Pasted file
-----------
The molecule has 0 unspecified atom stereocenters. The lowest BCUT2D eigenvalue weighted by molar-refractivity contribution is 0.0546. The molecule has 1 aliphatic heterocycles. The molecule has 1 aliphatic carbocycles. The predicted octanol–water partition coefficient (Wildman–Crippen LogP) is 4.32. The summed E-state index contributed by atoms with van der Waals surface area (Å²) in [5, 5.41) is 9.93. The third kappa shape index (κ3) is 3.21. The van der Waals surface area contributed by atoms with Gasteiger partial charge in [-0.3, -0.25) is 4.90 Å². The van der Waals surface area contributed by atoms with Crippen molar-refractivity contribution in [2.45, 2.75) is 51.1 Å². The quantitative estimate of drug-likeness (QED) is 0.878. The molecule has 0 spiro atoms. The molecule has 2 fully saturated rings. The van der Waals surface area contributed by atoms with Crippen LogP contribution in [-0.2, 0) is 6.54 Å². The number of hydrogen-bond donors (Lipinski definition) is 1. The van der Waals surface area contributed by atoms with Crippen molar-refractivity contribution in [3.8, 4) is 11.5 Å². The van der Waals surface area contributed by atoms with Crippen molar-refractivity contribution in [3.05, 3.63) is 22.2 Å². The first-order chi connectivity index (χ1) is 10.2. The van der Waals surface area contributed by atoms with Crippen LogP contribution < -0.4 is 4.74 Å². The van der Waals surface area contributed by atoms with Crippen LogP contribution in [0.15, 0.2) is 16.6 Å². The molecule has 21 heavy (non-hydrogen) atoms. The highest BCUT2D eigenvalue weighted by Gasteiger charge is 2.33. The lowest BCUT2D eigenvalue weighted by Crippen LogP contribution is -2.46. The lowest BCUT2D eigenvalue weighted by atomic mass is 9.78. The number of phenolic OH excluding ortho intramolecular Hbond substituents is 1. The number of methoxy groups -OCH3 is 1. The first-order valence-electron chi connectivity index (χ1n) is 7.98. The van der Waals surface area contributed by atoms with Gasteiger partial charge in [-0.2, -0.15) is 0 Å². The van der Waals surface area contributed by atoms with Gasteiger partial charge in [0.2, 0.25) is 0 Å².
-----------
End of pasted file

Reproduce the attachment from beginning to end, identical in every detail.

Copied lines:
The molecule has 0 unspecified atom stereocenters. The lowest BCUT2D eigenvalue weighted by molar-refractivity contribution is 0.0546. The molecule has 1 aliphatic heterocycles. The molecule has 1 aliphatic carbocycles. The predicted octanol–water partition coefficient (Wildman–Crippen LogP) is 4.32. The summed E-state index contributed by atoms with van der Waals surface area (Å²) in [5, 5.41) is 9.93. The third kappa shape index (κ3) is 3.21. The van der Waals surface area contributed by atoms with Gasteiger partial charge in [-0.3, -0.25) is 4.90 Å². The van der Waals surface area contributed by atoms with Crippen molar-refractivity contribution in [2.45, 2.75) is 51.1 Å². The quantitative estimate of drug-likeness (QED) is 0.878. The molecule has 0 spiro atoms. The molecule has 2 fully saturated rings. The van der Waals surface area contributed by atoms with Crippen LogP contribution in [-0.2, 0) is 6.54 Å². The number of hydrogen-bond donors (Lipinski definition) is 1. The van der Waals surface area contributed by atoms with Crippen molar-refractivity contribution in [3.8, 4) is 11.5 Å². The van der Waals surface area contributed by atoms with Crippen molar-refractivity contribution in [3.05, 3.63) is 22.2 Å². The first-order chi connectivity index (χ1) is 10.2. The van der Waals surface area contributed by atoms with Crippen LogP contribution < -0.4 is 4.74 Å². The van der Waals surface area contributed by atoms with Crippen LogP contribution in [0.15, 0.2) is 16.6 Å². The molecule has 21 heavy (non-hydrogen) atoms. The highest BCUT2D eigenvalue weighted by Gasteiger charge is 2.33. The lowest BCUT2D eigenvalue weighted by Crippen LogP contribution is -2.46. The lowest BCUT2D eigenvalue weighted by atomic mass is 9.78. The number of phenolic OH excluding ortho intramolecular Hbond substituents is 1. The number of methoxy groups -OCH3 is 1. The first-order valence-electron chi connectivity index (χ1n) is 7.98. The van der Waals surface area contributed by atoms with Gasteiger partial charge in [-0.2, -0.15) is 0 Å². The van der Waals surface area contributed by atoms with Gasteiger partial charge in [0.2, 0.25) is 0 Å².